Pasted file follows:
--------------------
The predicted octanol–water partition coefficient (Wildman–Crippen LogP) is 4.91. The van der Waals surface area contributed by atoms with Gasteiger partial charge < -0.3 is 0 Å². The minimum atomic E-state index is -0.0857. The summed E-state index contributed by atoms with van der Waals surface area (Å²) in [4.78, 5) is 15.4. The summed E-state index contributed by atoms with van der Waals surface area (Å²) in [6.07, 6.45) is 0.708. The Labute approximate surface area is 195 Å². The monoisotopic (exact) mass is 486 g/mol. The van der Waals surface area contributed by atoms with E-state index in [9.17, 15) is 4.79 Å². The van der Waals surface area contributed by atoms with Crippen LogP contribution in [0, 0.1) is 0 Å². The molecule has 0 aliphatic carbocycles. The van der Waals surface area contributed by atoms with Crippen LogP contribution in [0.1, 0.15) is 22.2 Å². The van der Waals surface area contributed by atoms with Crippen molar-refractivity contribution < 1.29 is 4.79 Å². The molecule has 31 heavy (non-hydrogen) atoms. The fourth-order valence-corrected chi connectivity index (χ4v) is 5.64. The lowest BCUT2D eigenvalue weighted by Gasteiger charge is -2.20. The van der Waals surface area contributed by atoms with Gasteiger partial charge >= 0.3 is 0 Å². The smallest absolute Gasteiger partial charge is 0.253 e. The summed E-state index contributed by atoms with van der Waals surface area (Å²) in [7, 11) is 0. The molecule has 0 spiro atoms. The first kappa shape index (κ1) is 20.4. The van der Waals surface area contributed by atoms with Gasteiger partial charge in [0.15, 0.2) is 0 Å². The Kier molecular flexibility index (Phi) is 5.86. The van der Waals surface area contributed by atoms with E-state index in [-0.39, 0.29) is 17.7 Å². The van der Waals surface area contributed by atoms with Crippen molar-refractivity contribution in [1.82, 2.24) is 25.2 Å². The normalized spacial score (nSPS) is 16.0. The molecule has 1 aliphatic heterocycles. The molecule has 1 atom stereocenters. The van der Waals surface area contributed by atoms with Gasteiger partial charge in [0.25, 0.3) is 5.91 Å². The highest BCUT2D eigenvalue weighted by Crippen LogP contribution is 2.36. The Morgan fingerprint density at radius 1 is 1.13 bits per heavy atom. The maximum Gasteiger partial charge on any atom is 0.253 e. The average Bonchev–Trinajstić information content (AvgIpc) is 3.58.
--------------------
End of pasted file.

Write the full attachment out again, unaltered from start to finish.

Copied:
The predicted octanol–water partition coefficient (Wildman–Crippen LogP) is 4.91. The van der Waals surface area contributed by atoms with Gasteiger partial charge < -0.3 is 0 Å². The minimum atomic E-state index is -0.0857. The summed E-state index contributed by atoms with van der Waals surface area (Å²) in [4.78, 5) is 15.4. The summed E-state index contributed by atoms with van der Waals surface area (Å²) in [6.07, 6.45) is 0.708. The Labute approximate surface area is 195 Å². The monoisotopic (exact) mass is 486 g/mol. The van der Waals surface area contributed by atoms with E-state index in [9.17, 15) is 4.79 Å². The van der Waals surface area contributed by atoms with Crippen LogP contribution in [0, 0.1) is 0 Å². The molecule has 0 aliphatic carbocycles. The van der Waals surface area contributed by atoms with Crippen LogP contribution in [0.1, 0.15) is 22.2 Å². The van der Waals surface area contributed by atoms with Crippen molar-refractivity contribution < 1.29 is 4.79 Å². The molecule has 31 heavy (non-hydrogen) atoms. The fourth-order valence-corrected chi connectivity index (χ4v) is 5.64. The lowest BCUT2D eigenvalue weighted by Gasteiger charge is -2.20. The van der Waals surface area contributed by atoms with Gasteiger partial charge >= 0.3 is 0 Å². The smallest absolute Gasteiger partial charge is 0.253 e. The summed E-state index contributed by atoms with van der Waals surface area (Å²) in [7, 11) is 0. The molecule has 0 spiro atoms. The first kappa shape index (κ1) is 20.4. The van der Waals surface area contributed by atoms with Gasteiger partial charge in [0.15, 0.2) is 0 Å². The Kier molecular flexibility index (Phi) is 5.86. The van der Waals surface area contributed by atoms with E-state index in [-0.39, 0.29) is 17.7 Å². The van der Waals surface area contributed by atoms with Crippen molar-refractivity contribution in [1.82, 2.24) is 25.2 Å². The normalized spacial score (nSPS) is 16.0. The molecule has 1 aliphatic heterocycles. The molecule has 1 atom stereocenters. The van der Waals surface area contributed by atoms with Gasteiger partial charge in [0.25, 0.3) is 5.91 Å². The highest BCUT2D eigenvalue weighted by Crippen LogP contribution is 2.36. The Morgan fingerprint density at radius 1 is 1.13 bits per heavy atom. The maximum Gasteiger partial charge on any atom is 0.253 e. The average Bonchev–Trinajstić information content (AvgIpc) is 3.58.